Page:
Session 2



The purpose of this session is to teach you how to use a multimeter to measure:

  • Electrical Resistance
  • DC Voltage
  • DC Current


For a dc circuit containing 5 resistors. You will compare your measured results with those calculated and simulated during session 1, therefore you will need those results before proceeding. We will meet breadboard, power supplies and multimeters in more detail in later session. 

You will be required to complete a full report to close this session here is the template Report Template Session 1 and 2


  • You should note that we have a range of different test and measurement equipment available in the laboratory. The power supply and multimeter models used for this demonstration may not be available. It is important that you become familiar with the use of all of the different makes of test and measurement equipment.

By the end of this session the learner will be able to:

  • Set up a multimeter to take safe measurement of resistance, dc current and dc voltage
  • Measure the given parameters of a DC network containing a power source and 5 resistors
  • Compare the results of practical measurement with those of simulation and calculation in terms of accuracy
  • Calculate the total power dissipated by the circuit
  • Complete a report evaluating the skills learned during sessions 1 & 2 with reference to the results recorded

BTEC Outcomes Covered

  • Unit 6 Pass 2 

Electrical Safety

Electrical Safety. Before we begin using a multimeter we must know:

  • That the multimeter is safe to use
  • That the multimeter is designed to take the required measurements
  • That we know how to use the multimeter correctly

The multimeter is safe to use, Check:

  • No signs of physical damage
  • The insulation of the probe leads is in good condition
  • The meter has been recently calibrated (within the last year)
  • You have checked the continuity of the test probes
  • You have functionally checked the multimeter on a known supply
  • If you have reason to suspect the accuracy of a reading then check it again using another multimeter

The multimeter is designed to take the measurements required

Check the data sheet for the multimeter if there is any doubt about what the multimeter can or cannot measure. It is highly unlikely that you will encounter currents or voltages in electronic circuits which are too high for the multimeter to measure safely but it never hurts to check.

You know how to use the multimeter correctly

Set up the meter to take the measurement required before connecting the meter to the circuit. Always set the range selector to its highest setting first and move down through the range to improve the accuracy of your reading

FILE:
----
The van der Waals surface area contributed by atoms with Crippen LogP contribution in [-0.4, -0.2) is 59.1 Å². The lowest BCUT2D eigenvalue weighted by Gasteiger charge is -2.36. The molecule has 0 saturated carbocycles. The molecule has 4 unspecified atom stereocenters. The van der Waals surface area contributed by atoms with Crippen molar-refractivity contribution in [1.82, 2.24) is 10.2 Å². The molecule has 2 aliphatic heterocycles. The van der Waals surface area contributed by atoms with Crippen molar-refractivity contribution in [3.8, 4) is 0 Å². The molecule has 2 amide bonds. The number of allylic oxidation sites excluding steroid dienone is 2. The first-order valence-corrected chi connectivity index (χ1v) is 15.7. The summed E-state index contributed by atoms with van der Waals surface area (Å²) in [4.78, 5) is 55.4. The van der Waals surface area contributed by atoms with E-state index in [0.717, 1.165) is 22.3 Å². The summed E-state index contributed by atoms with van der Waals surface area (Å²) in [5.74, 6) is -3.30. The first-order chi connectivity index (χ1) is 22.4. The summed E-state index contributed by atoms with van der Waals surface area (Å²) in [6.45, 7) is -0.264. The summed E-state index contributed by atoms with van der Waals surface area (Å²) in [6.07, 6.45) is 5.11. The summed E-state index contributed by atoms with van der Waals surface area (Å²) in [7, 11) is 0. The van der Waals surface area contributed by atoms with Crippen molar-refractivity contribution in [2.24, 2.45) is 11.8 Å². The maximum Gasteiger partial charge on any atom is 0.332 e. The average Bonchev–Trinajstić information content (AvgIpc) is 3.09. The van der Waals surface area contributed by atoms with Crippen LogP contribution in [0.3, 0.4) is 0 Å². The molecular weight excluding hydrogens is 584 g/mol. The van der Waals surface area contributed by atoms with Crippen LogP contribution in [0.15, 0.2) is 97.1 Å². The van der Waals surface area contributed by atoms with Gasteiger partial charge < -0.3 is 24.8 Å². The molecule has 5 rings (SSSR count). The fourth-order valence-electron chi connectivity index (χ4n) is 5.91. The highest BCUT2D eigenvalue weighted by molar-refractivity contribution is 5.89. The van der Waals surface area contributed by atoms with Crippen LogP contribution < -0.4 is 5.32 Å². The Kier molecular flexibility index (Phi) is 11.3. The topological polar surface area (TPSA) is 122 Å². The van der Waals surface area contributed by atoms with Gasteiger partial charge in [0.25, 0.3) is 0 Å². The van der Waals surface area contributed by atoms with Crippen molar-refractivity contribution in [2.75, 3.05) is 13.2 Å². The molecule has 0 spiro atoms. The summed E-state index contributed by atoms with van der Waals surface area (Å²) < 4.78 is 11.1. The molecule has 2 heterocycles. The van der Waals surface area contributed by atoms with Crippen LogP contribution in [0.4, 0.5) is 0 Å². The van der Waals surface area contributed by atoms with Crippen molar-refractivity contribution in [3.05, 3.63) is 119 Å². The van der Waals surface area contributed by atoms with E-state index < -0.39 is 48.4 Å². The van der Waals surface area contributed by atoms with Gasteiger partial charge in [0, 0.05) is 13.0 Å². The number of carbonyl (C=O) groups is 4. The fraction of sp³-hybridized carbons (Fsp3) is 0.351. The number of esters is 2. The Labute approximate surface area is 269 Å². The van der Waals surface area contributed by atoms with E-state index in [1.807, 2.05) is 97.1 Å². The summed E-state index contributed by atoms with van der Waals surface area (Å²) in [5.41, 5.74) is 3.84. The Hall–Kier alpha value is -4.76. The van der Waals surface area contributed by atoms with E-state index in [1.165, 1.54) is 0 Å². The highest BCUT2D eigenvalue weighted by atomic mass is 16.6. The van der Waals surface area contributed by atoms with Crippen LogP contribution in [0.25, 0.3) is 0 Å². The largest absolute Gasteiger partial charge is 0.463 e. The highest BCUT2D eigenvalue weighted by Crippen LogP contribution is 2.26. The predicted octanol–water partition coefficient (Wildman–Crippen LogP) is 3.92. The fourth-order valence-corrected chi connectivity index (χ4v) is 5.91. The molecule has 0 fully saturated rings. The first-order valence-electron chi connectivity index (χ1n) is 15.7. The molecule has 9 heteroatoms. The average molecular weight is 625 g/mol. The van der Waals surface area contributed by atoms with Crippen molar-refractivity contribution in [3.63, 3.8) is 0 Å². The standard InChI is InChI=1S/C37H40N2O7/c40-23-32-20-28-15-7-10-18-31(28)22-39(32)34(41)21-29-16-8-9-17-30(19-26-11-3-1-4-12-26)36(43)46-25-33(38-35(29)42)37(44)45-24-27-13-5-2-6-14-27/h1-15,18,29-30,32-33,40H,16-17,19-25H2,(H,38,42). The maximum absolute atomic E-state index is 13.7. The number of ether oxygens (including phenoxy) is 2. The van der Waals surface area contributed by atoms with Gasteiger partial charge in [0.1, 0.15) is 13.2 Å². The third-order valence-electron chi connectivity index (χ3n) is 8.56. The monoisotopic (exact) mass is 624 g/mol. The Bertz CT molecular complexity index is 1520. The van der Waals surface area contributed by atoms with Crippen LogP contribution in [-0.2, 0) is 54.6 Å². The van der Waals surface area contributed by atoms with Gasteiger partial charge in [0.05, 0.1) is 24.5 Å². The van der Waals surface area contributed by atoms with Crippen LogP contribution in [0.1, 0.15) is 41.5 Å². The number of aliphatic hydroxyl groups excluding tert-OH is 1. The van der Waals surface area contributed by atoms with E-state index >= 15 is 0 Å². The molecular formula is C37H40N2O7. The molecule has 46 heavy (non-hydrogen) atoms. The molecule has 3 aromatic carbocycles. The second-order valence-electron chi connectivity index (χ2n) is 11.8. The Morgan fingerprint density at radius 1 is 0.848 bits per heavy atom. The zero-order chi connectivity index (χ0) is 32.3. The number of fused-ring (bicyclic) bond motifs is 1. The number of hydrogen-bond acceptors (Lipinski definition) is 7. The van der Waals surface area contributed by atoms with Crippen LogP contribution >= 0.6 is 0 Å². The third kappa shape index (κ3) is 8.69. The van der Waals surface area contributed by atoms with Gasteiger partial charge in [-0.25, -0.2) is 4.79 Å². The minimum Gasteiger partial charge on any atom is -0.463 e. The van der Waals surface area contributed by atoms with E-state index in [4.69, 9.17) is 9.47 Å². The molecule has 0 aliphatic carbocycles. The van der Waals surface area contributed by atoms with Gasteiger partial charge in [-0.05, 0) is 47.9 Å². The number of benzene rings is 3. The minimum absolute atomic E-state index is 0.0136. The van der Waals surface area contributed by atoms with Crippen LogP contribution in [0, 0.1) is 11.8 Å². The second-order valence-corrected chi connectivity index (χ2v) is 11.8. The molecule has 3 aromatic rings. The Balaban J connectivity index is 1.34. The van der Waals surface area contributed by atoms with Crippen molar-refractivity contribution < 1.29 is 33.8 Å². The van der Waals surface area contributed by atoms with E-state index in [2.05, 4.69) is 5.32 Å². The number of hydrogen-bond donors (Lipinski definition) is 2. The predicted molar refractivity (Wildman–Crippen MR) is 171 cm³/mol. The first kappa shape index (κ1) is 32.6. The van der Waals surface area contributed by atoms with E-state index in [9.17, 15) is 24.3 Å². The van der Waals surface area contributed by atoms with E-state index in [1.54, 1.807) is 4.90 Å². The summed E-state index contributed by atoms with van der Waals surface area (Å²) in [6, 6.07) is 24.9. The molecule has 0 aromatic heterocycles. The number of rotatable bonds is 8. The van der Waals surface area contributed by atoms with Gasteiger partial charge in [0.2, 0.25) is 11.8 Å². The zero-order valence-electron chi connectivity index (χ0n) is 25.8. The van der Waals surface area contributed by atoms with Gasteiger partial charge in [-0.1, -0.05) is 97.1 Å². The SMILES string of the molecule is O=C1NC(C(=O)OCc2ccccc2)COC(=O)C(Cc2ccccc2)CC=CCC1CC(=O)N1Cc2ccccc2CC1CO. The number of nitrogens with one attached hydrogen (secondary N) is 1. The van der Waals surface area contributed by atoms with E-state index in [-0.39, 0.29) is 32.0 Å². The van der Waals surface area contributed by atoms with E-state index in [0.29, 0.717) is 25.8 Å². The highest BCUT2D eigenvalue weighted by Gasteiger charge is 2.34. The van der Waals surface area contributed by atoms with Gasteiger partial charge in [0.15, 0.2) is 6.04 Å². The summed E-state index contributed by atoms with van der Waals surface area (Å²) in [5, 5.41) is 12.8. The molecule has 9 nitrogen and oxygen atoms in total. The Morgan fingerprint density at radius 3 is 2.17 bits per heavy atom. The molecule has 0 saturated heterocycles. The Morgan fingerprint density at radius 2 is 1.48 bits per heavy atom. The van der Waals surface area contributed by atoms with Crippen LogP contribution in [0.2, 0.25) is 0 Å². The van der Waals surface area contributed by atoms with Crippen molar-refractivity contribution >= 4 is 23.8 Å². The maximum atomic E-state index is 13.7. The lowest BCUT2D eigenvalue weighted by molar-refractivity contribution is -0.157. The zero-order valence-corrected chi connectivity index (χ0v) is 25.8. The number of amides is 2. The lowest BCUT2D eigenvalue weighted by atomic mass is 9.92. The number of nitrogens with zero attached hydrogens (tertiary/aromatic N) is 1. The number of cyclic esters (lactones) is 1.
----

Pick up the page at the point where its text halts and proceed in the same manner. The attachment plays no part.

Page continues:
Connecting the probes, Probes are always connected ground probe first. Probes are always disconnected ground probe last.

Taking Readings

Resistance measurements are always taken with power switched off and the power supply disconnected. You will never take a resistance reading with power on.

Current is always measured in series so that the electrons must flow through the meter. Multimeters set to measure current must have a low resistance.

Voltage is always measured in parallel. Multimeters set to measure voltage must have a high resistance

Task Procedure

Construct the following circuit on breadboard. You must use exactly the same resistors in the same combination as for the calculations you did in session 1.

Assessed Circuit


Here is a plan of the circuit for breadboard. We will deal with breadboard in more detail in a later session.



Measure the total resistance of the circuit. The illustration shows the connections required

  • Set the meter to measure resistance
  • Select the highest range
  • Connect as shown in the diagram
  • ‘Range down’ turning the dial anticlockwise until the meter gives a reading of 1
  • Turn the dial one step clockwise and take the reading and record it in your table from session 1

Resistance measurement

Measure the current drawn by the whole circuit. The next illustration shows the connections and equipment required

  • Select the correct voltage from your power supply. Then switch off the supply
  • Select the amps dc range on your multimeter. Once again use the highest setting
  • Connect the multimeter and power supply to the circuit in a chain as shown (in series)
  • Range down the meter to obtain the most accurate reading and record it in your table

Measure current


Measure the current flowing through R3

  • Set up your meter to measure amps dc
  • With the power supply switched off. Connect as shown
  • Measure and record the current flowing through R3 using the range down procedure
  • Enter the reading in your table

Current R3

Measure the voltage dropped across R2 as per the illustration below

  • Set the meter to measure voltage dc
  • Connect the circuit as shown. Make sure the power is off
  • Switch on the power and take the reading using the range down method
  • Enter your reading in the table

Measure volts

That is all the readings required for this session. The next video gives a practical demonstration of the connections and settings required.

Your work should be set out correctly as shown here.



Here is the template for this report Report Template Session 1 and 2

When the report is completed the session is finished



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